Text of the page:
Hi guys, it’s Andre.

Today I’m going to share a certain kind of compression technique which some is also called ‘Motown Trick’ or ‘New York Compression’, which enables you to get dynamic signals under control without getting loose of the original punch and natural dynamic — also called Parallel Compression.

Parallel Compression is the combination of heavy compression and no compression to get the best of both the compressed and uncompressed signal. Especially signals with a lot of dynamics like drum tracks or VO are great examples to try out this technique. Check below how it works and try it on your own.

Parallel Compression

Above you can see a simple setup demonstrating parallel compression. At the top you can see an uncompressed drum mix as one file. The outgoing signal is sent to an Aux track including a compressor (duplicating the track and inserting a compressor also works). The outgoing signal is compressed pretty heavy on purpose.

The compressor on a pretty high threshold (about 40-60db) and the ratio is around 2:1 or 4:1 (for more crunch, set up the ratio around 10:1). The attack is set up as fast as possible (don’t worry about  losing the some punch with this settings, it’s all part of the plan). The release is set up to a high value around 500 – 800ms. Bring back the volume with the gain.

The outgoing and heavy compressed signal sounds pretty strange, when you listen to it solo, so pull down the fader. Now, it’s time to listen to the original and uncompressed signal and slightly add the heavy compressed signal to it (in my setup above, I’m doing this by sending the original signal and the compressed signal on an Aux track to a second Aux track and mixing them). You’ll soon hear a difference. The signal will sound more controlled and compressed, without losing its original dynamics and punch. Depending on the kind of compressor and settings, the mixed signal will get its own sound. Experimenting with various compressors (especially emulations of vintage hardware) and playing around with the settings will create a very own characteristic of the sound.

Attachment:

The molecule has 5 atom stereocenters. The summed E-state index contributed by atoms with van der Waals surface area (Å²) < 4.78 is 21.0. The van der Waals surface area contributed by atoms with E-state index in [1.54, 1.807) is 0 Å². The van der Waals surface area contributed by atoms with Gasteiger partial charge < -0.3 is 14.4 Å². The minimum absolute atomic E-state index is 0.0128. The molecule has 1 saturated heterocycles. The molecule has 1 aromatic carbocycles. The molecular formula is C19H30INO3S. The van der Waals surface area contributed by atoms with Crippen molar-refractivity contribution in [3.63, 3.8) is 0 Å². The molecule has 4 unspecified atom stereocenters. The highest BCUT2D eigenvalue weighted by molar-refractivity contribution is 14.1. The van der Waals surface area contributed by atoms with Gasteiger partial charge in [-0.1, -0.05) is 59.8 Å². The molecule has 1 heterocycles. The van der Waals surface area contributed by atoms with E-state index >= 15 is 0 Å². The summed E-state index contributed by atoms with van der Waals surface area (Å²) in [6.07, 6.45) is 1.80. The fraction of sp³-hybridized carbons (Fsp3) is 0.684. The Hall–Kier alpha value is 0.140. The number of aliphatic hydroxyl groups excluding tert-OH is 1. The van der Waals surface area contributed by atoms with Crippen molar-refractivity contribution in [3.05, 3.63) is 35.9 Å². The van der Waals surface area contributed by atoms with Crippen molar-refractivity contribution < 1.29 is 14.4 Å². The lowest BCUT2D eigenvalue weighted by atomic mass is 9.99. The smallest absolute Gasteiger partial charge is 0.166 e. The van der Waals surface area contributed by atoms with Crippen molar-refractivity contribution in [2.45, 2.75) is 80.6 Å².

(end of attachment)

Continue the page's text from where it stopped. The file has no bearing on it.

One problem of traditional compression is getting the signal under control without losing the original punch. This often result is spending a lot of time working on the perfect settings, until you’ve got the sound you’re looking for. Parallel compression is another technique to achieve this goal with less precision work on the compressor settings and more mixing signals via faders. Some compressors add some unique note to your sounds when used in parallel compression and some of them also feature built-in parallel compression (f.e. Fabfilter’s Pro-C).

Get the NYC style into your production and get the best of both original dynamics and heavy compression!

Cheers and have a great weekend.

  1. Pedja says:

    Parallel compression is great technique and I’m using it extensively. Especially since good old analog style sound is back.
    There’s wonderful sounding compressor “The Rocket” by Stillwell Audio which has parallel compression knob built in and NY Style compression preset as a starting point. Highly reccomended for those who want to try this.

    • Hi Pedja,
      Yeah, it’s pretty cool to get a bit of vintage analog sound into our mostly digital based work.
      Thanks for the tip. The Rocket already looks pretty awesome. I need to check some audio examples!
      Thank you and have a great day,

      Andre

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